Friday, November 15, 2013

On the Lighter Side: Richard Dawkins on The Daily Show

Richard Dawkins, an evolutionary biologist and author of THE GOD DELUSIONand more recently, AN APPETITE FOR WONDER: THE MAKING OF A SCIENTIST, is very critical of religion, perhaps overstating the case. Jon Stewart, the well-known host of THE DAILY SHOW, holds his feet to the fire. Dawkins insists that religion entails faith without evidence; he warns that followers are “seduced to do bad things” because they believe blindly in its doctrines. Later in the interview Stewart asks: “isn’t the job of a scientist to have faith that there’s something out there that we don’t understand?” Dawkins counters that religion and science differ because science involves faith that is based on evidence. In a past post Carl Sagan bridges the two by calling science "informed worship," evoking a more mystical attitude towards exploring our place in the world. But we have to ask further what "informed" means in this context. For example, a dialogue recounted on the blog between Dawkins and Francis Collins, former head of the DNA project and author of THE LANGUAGE OF GOD: A SCIENTIST PRESENTS EVIDENCE FOR BELIEFpoints out how differently the same evidence can be interpreted. (Our next post will delve deeper into the nature of evidence, and how the standards of evidence are established.)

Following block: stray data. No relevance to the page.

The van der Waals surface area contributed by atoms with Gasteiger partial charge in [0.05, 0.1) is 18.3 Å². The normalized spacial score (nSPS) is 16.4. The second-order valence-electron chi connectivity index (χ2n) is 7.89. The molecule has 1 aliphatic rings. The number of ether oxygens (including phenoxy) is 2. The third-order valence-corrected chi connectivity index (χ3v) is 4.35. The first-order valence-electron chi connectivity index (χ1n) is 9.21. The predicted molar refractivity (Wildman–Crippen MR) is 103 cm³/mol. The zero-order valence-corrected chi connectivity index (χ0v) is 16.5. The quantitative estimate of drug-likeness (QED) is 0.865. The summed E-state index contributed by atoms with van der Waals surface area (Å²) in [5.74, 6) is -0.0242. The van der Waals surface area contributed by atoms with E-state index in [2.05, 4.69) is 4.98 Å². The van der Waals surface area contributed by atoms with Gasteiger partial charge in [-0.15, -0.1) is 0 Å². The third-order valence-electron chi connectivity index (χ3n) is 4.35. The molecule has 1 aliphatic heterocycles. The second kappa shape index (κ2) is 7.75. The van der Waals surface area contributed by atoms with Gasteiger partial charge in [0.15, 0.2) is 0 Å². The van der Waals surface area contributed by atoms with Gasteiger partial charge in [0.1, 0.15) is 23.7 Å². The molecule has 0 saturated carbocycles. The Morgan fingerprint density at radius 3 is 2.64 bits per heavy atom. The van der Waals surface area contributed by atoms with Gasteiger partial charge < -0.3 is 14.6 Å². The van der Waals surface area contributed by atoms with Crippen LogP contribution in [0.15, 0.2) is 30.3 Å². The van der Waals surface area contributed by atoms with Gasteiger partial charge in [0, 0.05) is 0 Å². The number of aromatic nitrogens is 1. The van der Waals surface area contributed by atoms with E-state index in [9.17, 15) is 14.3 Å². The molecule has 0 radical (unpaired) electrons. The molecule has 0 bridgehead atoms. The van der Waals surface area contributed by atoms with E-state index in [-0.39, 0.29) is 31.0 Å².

Saturday, June 29, 2013

Mindfulness meditation training alters cortical representations of interoceptive attention